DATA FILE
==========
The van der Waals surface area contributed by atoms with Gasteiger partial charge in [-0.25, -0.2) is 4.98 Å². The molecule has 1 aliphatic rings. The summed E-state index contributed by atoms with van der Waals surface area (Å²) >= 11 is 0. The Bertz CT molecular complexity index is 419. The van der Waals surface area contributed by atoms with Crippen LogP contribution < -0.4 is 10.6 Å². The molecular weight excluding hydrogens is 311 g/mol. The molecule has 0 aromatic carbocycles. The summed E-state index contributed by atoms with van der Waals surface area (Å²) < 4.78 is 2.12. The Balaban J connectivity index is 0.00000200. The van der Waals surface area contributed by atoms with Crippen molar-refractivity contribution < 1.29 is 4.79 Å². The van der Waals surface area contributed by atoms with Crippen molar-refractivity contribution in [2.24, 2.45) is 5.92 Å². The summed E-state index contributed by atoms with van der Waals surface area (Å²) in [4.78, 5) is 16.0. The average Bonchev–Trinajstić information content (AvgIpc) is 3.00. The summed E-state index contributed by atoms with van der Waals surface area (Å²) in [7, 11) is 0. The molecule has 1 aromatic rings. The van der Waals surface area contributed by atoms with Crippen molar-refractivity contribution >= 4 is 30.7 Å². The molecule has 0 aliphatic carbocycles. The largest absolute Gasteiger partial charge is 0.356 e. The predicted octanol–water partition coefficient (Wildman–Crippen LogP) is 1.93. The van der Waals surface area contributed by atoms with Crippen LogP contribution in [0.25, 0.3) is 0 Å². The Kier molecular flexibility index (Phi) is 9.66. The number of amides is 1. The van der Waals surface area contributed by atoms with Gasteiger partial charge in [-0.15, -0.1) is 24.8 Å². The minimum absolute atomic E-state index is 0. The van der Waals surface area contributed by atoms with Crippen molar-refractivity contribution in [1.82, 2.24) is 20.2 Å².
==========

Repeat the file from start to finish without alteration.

The van der Waals surface area contributed by atoms with Gasteiger partial charge in [-0.25, -0.2) is 4.98 Å². The molecule has 1 aliphatic rings. The summed E-state index contributed by atoms with van der Waals surface area (Å²) >= 11 is 0. The Bertz CT molecular complexity index is 419. The van der Waals surface area contributed by atoms with Crippen LogP contribution < -0.4 is 10.6 Å². The molecular weight excluding hydrogens is 311 g/mol. The molecule has 0 aromatic carbocycles. The summed E-state index contributed by atoms with van der Waals surface area (Å²) < 4.78 is 2.12. The Balaban J connectivity index is 0.00000200. The van der Waals surface area contributed by atoms with Crippen molar-refractivity contribution < 1.29 is 4.79 Å². The van der Waals surface area contributed by atoms with Crippen molar-refractivity contribution in [2.24, 2.45) is 5.92 Å². The summed E-state index contributed by atoms with van der Waals surface area (Å²) in [4.78, 5) is 16.0. The average Bonchev–Trinajstić information content (AvgIpc) is 3.00. The summed E-state index contributed by atoms with van der Waals surface area (Å²) in [7, 11) is 0. The molecule has 1 aromatic rings. The van der Waals surface area contributed by atoms with Crippen molar-refractivity contribution >= 4 is 30.7 Å². The molecule has 0 aliphatic carbocycles. The largest absolute Gasteiger partial charge is 0.356 e. The predicted octanol–water partition coefficient (Wildman–Crippen LogP) is 1.93. The van der Waals surface area contributed by atoms with Crippen LogP contribution in [0.25, 0.3) is 0 Å². The Kier molecular flexibility index (Phi) is 9.66. The number of amides is 1. The van der Waals surface area contributed by atoms with Gasteiger partial charge in [-0.15, -0.1) is 24.8 Å². The minimum absolute atomic E-state index is 0. The van der Waals surface area contributed by atoms with Crippen molar-refractivity contribution in [1.82, 2.24) is 20.2 Å².